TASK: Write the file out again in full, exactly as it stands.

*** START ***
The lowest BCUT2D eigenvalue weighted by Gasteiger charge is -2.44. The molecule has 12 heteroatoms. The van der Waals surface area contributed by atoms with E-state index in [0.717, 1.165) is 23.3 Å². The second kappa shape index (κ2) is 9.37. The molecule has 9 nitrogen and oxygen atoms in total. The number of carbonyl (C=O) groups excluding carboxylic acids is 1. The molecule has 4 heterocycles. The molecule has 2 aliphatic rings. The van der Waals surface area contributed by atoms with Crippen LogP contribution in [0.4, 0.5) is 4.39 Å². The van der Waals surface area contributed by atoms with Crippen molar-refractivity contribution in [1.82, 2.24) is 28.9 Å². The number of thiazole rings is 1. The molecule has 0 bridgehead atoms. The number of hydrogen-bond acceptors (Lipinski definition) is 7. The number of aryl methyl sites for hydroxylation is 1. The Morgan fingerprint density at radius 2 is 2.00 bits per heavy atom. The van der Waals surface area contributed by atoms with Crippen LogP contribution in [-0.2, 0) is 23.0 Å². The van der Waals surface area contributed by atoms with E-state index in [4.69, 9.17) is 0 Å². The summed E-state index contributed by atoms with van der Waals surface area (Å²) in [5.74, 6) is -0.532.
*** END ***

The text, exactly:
The lowest BCUT2D eigenvalue weighted by Gasteiger charge is -2.44. The molecule has 12 heteroatoms. The van der Waals surface area contributed by atoms with E-state index in [0.717, 1.165) is 23.3 Å². The second kappa shape index (κ2) is 9.37. The molecule has 9 nitrogen and oxygen atoms in total. The number of carbonyl (C=O) groups excluding carboxylic acids is 1. The molecule has 4 heterocycles. The molecule has 2 aliphatic rings. The van der Waals surface area contributed by atoms with Crippen LogP contribution in [0.4, 0.5) is 4.39 Å². The van der Waals surface area contributed by atoms with Crippen molar-refractivity contribution in [1.82, 2.24) is 28.9 Å². The number of thiazole rings is 1. The molecule has 0 bridgehead atoms. The number of hydrogen-bond acceptors (Lipinski definition) is 7. The number of aryl methyl sites for hydroxylation is 1. The Morgan fingerprint density at radius 2 is 2.00 bits per heavy atom. The van der Waals surface area contributed by atoms with Crippen LogP contribution in [-0.2, 0) is 23.0 Å². The van der Waals surface area contributed by atoms with E-state index in [4.69, 9.17) is 0 Å². The summed E-state index contributed by atoms with van der Waals surface area (Å²) in [5.74, 6) is -0.532.